Exxon Mobil has banned flying flags outside the office that symbolize a stance on a particular social issue, including pride flags.
The decision, in a policy seen by Bloomberg, comes after Exxon Mobil made an exception last year during Pride Month to display the flag.
“The updated flag protocol is intended to clarify the use of the ExxonMobil branded company flag and not intended to diminish our commitment to diversity and support for employee resource groups,” Tracey Gunnlaugsson, vice president of human resources, said in a statement.
“We’re committed to keeping an open, honest, and inclusive workplace for all of our employees, and we’re saddened that any employee would think otherwise,” Gunnlaugsson added.
However, the move has sparked backlash from Exxon’s Pride employee group, which has 3,000 members.
“Corporate leadership took exception to a rainbow flag being flown at our facilities” last year, Exxon’s Pride employee group in Houston said in an email Thursday, according to Bloomberg. “PRIDE was informed the justification was centered on the need for the corporation to maintain ‘neutrality.’”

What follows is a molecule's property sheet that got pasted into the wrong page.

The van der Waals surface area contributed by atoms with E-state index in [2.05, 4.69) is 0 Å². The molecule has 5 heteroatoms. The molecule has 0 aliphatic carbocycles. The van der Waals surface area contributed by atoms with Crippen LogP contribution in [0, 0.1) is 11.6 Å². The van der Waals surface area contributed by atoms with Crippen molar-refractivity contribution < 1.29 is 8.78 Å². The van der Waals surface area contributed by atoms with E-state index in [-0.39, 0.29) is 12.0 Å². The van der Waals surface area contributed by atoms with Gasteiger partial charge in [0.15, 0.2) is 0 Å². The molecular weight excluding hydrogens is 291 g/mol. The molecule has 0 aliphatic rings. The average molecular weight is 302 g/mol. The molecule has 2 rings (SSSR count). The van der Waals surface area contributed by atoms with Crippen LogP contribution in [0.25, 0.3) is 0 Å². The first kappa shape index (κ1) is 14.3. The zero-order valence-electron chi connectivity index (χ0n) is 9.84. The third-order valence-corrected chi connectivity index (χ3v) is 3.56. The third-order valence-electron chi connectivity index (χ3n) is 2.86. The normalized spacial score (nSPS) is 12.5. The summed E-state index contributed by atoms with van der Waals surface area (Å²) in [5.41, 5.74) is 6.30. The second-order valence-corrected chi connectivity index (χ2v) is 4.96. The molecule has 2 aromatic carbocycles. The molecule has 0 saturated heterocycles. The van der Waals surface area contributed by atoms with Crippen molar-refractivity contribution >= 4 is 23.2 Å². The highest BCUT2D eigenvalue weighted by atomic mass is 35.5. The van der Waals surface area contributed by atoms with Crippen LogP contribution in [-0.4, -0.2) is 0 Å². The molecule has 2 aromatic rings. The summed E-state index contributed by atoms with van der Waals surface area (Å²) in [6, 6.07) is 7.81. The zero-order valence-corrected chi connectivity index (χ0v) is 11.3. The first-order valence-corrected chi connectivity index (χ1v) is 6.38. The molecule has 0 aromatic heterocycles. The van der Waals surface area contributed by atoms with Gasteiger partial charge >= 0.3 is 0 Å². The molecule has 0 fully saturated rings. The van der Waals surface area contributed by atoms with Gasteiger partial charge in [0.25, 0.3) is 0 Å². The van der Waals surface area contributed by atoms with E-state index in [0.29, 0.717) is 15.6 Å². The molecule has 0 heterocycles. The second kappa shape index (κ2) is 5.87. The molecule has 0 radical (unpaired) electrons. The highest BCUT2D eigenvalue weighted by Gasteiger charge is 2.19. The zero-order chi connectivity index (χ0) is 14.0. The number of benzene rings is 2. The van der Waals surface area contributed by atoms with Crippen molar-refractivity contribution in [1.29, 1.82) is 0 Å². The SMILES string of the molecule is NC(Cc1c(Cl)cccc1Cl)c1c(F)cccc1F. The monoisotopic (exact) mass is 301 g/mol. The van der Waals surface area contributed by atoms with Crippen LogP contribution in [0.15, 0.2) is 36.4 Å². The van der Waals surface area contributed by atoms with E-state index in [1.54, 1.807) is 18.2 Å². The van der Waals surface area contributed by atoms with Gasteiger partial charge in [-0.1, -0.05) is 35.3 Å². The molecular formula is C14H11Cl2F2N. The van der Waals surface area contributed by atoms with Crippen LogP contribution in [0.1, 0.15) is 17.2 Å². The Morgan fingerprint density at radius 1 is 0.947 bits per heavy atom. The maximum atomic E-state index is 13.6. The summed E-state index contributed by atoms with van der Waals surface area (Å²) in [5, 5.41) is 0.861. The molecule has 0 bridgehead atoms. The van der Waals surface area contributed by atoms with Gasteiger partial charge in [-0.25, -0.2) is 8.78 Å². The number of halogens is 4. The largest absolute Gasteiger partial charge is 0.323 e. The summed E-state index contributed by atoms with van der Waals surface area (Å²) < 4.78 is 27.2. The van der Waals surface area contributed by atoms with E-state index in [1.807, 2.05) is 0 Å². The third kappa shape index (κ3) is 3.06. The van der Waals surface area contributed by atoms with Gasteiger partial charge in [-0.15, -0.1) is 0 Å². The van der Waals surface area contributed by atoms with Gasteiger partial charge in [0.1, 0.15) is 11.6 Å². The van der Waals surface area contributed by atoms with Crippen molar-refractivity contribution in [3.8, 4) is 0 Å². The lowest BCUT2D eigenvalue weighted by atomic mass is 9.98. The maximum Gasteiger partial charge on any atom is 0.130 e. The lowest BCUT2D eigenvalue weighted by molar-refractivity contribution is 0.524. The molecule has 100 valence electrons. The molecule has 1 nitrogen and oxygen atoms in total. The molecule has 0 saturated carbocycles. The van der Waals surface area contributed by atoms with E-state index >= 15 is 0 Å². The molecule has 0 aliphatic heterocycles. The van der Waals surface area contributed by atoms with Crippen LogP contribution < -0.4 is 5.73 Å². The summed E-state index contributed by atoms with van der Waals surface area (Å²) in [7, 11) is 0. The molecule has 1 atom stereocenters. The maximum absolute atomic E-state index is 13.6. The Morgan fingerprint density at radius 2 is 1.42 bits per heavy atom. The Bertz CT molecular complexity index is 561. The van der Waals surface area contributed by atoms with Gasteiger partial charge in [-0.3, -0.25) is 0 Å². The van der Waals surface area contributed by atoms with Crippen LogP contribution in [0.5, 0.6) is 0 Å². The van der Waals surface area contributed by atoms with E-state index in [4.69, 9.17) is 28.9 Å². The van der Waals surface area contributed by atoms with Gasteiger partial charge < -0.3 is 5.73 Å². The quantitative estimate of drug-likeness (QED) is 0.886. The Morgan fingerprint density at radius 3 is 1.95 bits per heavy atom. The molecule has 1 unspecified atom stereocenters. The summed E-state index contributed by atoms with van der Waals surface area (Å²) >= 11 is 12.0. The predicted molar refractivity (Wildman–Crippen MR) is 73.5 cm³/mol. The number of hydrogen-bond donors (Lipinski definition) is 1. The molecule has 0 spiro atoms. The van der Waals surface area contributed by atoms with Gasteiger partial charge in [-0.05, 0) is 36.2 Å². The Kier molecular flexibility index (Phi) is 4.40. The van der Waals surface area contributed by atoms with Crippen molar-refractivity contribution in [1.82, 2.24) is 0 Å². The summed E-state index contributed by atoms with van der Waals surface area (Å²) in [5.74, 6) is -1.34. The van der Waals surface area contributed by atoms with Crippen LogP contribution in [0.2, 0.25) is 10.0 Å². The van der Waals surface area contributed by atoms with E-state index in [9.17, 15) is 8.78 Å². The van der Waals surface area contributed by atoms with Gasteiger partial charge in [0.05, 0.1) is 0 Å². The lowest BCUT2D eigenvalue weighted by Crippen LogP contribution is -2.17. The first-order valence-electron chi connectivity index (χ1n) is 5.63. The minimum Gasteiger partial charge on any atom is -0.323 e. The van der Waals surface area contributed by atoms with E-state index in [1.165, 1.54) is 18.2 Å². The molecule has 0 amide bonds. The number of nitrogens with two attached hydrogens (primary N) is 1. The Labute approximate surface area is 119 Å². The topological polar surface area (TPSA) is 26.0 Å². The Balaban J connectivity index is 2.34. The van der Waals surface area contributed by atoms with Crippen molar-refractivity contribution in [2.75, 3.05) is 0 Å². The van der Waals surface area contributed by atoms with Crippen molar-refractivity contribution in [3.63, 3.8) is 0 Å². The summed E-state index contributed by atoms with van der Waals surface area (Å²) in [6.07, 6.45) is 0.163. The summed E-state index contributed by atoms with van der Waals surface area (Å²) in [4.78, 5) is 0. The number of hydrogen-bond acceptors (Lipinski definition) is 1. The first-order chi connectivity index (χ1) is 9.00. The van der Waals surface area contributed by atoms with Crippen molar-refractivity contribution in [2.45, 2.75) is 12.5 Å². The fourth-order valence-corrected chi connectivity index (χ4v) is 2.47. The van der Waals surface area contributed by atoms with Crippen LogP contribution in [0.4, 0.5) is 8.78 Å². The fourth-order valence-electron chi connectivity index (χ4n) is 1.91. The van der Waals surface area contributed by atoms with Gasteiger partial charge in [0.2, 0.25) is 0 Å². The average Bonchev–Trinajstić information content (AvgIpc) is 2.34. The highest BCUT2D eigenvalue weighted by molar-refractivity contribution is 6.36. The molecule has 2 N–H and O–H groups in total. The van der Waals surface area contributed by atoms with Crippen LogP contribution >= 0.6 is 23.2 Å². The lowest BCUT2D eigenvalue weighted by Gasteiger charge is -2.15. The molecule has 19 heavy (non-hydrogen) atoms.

The group says it will not be representing the company in Houston’s Pride parade in June due to the decision.
“It is difficult to reconcile how ExxonMobil recognizes the value of promoting our corporation as supportive of the LGBTQ+ community externally (e.g. advertisements, Pride parades, social media posts) but now believes it inappropriate to visibly show support for our LGBTQ+ employees at the workplace,” the group said, according to Bloomberg.
“These types of visible actions are even more impactful for many of our LGBTQ+ colleagues who aren’t out at work and may not feel comfortable participating in PRIDE events,” the group added.
Exxon’s decision not to give an exception for pride flags comes a little over a month before June, which is celebrated as Pride Month.
The new also comes amid a fight in Florida over what critics call the “Don’t Say Gay” law, which was signed by Gov. Ron DeSantis (R) this year.
The Florida House voted Thursday to strip Disney — a large source of income and tourism for the state — of its self-government in and around its Florida theme parks after the company said that the law should have never been signed.
Disney also paused political donations in Florida over the legislation.
The Hill has reached out to Exxon for comment.